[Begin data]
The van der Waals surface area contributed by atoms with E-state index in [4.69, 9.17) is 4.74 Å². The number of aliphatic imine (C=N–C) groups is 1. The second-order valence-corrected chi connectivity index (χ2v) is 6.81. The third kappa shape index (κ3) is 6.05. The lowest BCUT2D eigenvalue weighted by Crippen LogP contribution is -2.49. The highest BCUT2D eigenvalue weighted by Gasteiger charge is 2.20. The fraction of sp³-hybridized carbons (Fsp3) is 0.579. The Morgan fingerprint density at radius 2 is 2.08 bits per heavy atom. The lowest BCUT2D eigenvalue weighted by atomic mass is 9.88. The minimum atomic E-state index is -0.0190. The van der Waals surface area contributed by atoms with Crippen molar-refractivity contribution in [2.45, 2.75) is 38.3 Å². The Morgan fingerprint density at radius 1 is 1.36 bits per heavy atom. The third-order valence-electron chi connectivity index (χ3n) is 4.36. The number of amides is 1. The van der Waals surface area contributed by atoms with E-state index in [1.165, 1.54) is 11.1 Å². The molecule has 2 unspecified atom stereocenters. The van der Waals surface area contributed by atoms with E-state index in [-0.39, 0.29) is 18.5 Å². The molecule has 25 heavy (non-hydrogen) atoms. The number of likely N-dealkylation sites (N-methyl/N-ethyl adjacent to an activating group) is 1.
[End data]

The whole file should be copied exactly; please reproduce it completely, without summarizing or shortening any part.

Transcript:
The van der Waals surface area contributed by atoms with E-state index in [4.69, 9.17) is 4.74 Å². The number of aliphatic imine (C=N–C) groups is 1. The second-order valence-corrected chi connectivity index (χ2v) is 6.81. The third kappa shape index (κ3) is 6.05. The lowest BCUT2D eigenvalue weighted by Crippen LogP contribution is -2.49. The highest BCUT2D eigenvalue weighted by Gasteiger charge is 2.20. The fraction of sp³-hybridized carbons (Fsp3) is 0.579. The Morgan fingerprint density at radius 2 is 2.08 bits per heavy atom. The lowest BCUT2D eigenvalue weighted by atomic mass is 9.88. The minimum atomic E-state index is -0.0190. The van der Waals surface area contributed by atoms with Crippen molar-refractivity contribution in [2.45, 2.75) is 38.3 Å². The Morgan fingerprint density at radius 1 is 1.36 bits per heavy atom. The third-order valence-electron chi connectivity index (χ3n) is 4.36. The number of amides is 1. The van der Waals surface area contributed by atoms with E-state index in [1.165, 1.54) is 11.1 Å². The molecule has 2 unspecified atom stereocenters. The van der Waals surface area contributed by atoms with E-state index in [-0.39, 0.29) is 18.5 Å². The molecule has 25 heavy (non-hydrogen) atoms. The number of likely N-dealkylation sites (N-methyl/N-ethyl adjacent to an activating group) is 1.